Man­tar

Metal Hammer (UK) - - Subterrane­a Albums -

THE MOD­ERN ART OF SET­TING ABLAZE

NU­CLEAR BLAST

GER­MAN DUO ADD MORE OXY­GEN TO THE FLAMES

AS A QUICK

re­fresher, let’s re­call that this Ger­man duo’s discog­ra­phy reads like so: Death By Burn­ing, Ode To The Flame and, now, The Mod­ern Art Of Set­ting Ablaze. So fire is a topic gui­tarist/ vo­cal­ist Hanno Klänhardt and drum­mer Erinc Sakarya have wo­ven into their band over the course of six years. For our science know-noth­ings and chem­istry dropout read­ers, know that heat, oxy­gen, fuel and a chem­i­cal re­ac­tion are the nec­es­sary in­gre­di­ents for fire’s ex­is­tence; all four are re­quired and the more you add of any, the big­ger the con­fla­gra­tion. Man­tar have al­ways worked to sound more ex­pan­sive with their two-piece line-up, but putting metaphor­i­cal in­ter­est into prac­tice, this al­bum em­ploys more in­stru­men­tal lay­ers, tex­tures, ef­fects and a rhyth­mic thump that con­nects both in­tel­lec­tu­ally and pri­mor­dially.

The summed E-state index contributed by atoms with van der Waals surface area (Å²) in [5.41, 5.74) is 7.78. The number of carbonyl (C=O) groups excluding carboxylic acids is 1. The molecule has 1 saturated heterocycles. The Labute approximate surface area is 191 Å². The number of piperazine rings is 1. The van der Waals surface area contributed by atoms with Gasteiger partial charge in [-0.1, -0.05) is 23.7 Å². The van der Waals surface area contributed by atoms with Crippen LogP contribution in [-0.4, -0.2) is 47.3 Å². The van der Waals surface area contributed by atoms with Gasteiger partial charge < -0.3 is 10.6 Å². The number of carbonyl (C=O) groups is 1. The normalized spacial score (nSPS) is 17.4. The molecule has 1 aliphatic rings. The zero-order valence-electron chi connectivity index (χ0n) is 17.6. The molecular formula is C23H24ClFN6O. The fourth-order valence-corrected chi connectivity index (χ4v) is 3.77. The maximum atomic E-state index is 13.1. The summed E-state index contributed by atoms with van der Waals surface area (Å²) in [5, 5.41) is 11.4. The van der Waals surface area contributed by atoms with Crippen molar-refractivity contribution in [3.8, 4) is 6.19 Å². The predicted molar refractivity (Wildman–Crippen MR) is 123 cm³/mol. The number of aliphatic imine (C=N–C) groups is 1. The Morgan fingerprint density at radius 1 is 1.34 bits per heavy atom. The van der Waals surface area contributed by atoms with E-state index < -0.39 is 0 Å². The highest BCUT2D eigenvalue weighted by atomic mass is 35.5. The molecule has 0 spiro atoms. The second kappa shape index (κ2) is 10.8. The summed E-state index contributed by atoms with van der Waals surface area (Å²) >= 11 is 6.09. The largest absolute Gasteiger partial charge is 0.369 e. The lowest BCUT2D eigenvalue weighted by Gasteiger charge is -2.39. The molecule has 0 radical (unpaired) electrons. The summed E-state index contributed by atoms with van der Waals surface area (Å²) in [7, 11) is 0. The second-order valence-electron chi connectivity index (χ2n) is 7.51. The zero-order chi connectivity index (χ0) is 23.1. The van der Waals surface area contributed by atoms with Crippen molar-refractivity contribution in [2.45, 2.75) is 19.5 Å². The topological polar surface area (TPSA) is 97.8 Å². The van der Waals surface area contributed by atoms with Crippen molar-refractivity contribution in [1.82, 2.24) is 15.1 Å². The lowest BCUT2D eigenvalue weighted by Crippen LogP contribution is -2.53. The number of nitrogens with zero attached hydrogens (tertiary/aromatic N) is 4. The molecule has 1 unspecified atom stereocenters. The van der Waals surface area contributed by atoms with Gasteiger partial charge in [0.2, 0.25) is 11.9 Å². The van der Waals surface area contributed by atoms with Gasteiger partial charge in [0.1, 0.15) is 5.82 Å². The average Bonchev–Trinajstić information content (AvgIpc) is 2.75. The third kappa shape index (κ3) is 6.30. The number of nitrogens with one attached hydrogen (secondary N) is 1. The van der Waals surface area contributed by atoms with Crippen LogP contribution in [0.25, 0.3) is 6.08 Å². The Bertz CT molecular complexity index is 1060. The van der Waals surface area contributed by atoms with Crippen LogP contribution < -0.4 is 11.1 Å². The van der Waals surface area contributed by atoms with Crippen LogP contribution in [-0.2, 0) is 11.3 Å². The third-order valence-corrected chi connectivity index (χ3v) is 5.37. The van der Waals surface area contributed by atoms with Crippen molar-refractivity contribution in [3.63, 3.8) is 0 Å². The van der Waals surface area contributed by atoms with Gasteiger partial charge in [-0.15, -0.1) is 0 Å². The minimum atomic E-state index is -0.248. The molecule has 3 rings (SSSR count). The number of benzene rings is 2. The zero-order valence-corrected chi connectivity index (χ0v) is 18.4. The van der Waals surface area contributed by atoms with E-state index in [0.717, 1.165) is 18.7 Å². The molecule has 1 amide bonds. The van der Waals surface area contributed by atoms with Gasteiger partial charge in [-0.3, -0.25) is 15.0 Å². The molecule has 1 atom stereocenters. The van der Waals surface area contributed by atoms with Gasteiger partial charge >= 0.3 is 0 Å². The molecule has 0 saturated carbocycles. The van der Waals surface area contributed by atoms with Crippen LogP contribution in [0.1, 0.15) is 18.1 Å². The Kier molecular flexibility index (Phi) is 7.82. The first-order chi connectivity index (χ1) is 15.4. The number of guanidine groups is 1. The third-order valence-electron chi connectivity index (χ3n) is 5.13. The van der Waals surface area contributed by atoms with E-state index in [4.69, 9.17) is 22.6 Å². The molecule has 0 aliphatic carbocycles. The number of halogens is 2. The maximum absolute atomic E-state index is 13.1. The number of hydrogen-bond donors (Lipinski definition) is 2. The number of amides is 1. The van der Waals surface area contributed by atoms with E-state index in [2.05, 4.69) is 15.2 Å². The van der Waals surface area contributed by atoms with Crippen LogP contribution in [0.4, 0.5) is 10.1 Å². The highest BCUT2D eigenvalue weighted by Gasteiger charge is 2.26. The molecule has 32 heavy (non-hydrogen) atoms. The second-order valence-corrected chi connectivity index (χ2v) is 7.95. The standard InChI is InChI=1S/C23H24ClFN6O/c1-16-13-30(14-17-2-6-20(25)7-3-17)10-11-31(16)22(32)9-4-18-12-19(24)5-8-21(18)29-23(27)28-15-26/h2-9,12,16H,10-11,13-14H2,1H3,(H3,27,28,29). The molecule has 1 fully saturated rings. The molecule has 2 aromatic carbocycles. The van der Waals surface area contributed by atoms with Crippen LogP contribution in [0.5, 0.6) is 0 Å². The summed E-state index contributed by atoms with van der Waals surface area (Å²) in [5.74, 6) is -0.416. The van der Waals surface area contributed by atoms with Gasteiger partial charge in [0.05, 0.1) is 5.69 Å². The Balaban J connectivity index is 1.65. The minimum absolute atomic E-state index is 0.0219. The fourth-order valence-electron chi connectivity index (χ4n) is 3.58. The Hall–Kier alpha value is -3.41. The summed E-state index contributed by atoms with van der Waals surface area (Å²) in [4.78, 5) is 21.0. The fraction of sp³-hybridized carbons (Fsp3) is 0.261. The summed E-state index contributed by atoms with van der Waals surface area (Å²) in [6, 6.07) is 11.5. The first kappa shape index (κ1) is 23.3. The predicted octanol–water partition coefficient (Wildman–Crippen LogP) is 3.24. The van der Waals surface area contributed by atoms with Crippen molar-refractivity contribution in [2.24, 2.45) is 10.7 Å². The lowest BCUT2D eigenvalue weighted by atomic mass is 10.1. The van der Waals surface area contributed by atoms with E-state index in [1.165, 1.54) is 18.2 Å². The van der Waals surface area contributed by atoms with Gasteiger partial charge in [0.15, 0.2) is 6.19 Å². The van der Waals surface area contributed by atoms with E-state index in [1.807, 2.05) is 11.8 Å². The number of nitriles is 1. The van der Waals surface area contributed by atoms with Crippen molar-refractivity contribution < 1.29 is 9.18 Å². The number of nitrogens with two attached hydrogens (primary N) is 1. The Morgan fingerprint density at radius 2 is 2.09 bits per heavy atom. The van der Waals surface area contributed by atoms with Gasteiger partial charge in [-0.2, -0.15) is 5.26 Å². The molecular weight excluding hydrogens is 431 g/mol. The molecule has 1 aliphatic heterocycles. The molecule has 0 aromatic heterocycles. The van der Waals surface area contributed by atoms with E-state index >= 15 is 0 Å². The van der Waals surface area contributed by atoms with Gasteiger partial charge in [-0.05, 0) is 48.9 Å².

Al­bum opener The Know­ing crescen­dos into the twisted tri-tone trib­al­ism of Age Of The Ab­surd, a filthy spire of mid-paced ooze pop­u­lat­ing a black hole be­tween Slayer and Neu­ro­sis. Seek + For­get com­ple­ments a more straight-ahead, four-on-the-floor rock feel with du­elling gui­tars, walk­ing bass and swelling strains of key­boards. Dy­nasty Of Nails and Midgard Ser­pent (Sea­sons Of Fail­ure) are gnash­ing and un­teth­ered flail­ings at per­sonal is­sues and so­ci­etal demons, while Eter­nal Re­turn could be the Melvins fer­ally mix­ing, mash­ing (and mosh­ing, for that mat­ter) dif­fer­ent seg­ments of Speak English Or Die. All of the above, it should be noted, is much more ex­cit­ing than the band’s oc­ca­sional ma­noeu­vre into mo­men­tum­stem­ming, sparse and slo-mo doom ter­ri­tory and the per­sis­tent stac­cato of Hanno’s vo­cal de­liv­ery, which can wear thin after 40-plus min­utes.

There’s the mat­ter of how the ad­di­tional thick­ness pro­pel­ling this al­bum is go­ing to come across in a live set­ting, but as a stand­alone work, this al­bum tran­scends sludge me­tal tropes with in­creased den­sity and dy­nam­ics that shat­ter lim­i­ta­tions and pre­con­cep­tions of Man­tar’s pared-down line-up.

FOR FANS OF: MELVINS, BLACK TUSK, IN­TER ARMA

CON­NIE GOR­DON

man­tar: twistedfir­e-starters

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